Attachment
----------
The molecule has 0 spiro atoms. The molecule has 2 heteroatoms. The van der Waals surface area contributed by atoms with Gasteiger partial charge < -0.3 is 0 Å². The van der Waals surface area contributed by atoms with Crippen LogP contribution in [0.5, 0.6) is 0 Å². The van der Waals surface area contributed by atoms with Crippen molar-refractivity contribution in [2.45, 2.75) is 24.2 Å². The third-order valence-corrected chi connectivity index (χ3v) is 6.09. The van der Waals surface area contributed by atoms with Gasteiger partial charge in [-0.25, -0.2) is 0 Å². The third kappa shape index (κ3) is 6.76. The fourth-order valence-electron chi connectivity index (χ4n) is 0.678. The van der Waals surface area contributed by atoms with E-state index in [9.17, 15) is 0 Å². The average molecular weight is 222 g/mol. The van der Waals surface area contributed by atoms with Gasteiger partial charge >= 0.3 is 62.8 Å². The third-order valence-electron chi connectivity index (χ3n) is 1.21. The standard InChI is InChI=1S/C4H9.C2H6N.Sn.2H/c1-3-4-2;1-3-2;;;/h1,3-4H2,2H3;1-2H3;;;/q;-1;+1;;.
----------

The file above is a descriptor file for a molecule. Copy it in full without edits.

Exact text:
The molecule has 0 spiro atoms. The molecule has 2 heteroatoms. The van der Waals surface area contributed by atoms with Gasteiger partial charge < -0.3 is 0 Å². The van der Waals surface area contributed by atoms with Crippen LogP contribution in [0.5, 0.6) is 0 Å². The van der Waals surface area contributed by atoms with Crippen molar-refractivity contribution in [2.45, 2.75) is 24.2 Å². The third-order valence-corrected chi connectivity index (χ3v) is 6.09. The van der Waals surface area contributed by atoms with Gasteiger partial charge in [-0.25, -0.2) is 0 Å². The third kappa shape index (κ3) is 6.76. The fourth-order valence-electron chi connectivity index (χ4n) is 0.678. The van der Waals surface area contributed by atoms with E-state index in [9.17, 15) is 0 Å². The average molecular weight is 222 g/mol. The van der Waals surface area contributed by atoms with Gasteiger partial charge >= 0.3 is 62.8 Å². The third-order valence-electron chi connectivity index (χ3n) is 1.21. The standard InChI is InChI=1S/C4H9.C2H6N.Sn.2H/c1-3-4-2;1-3-2;;;/h1,3-4H2,2H3;1-2H3;;;/q;-1;+1;;.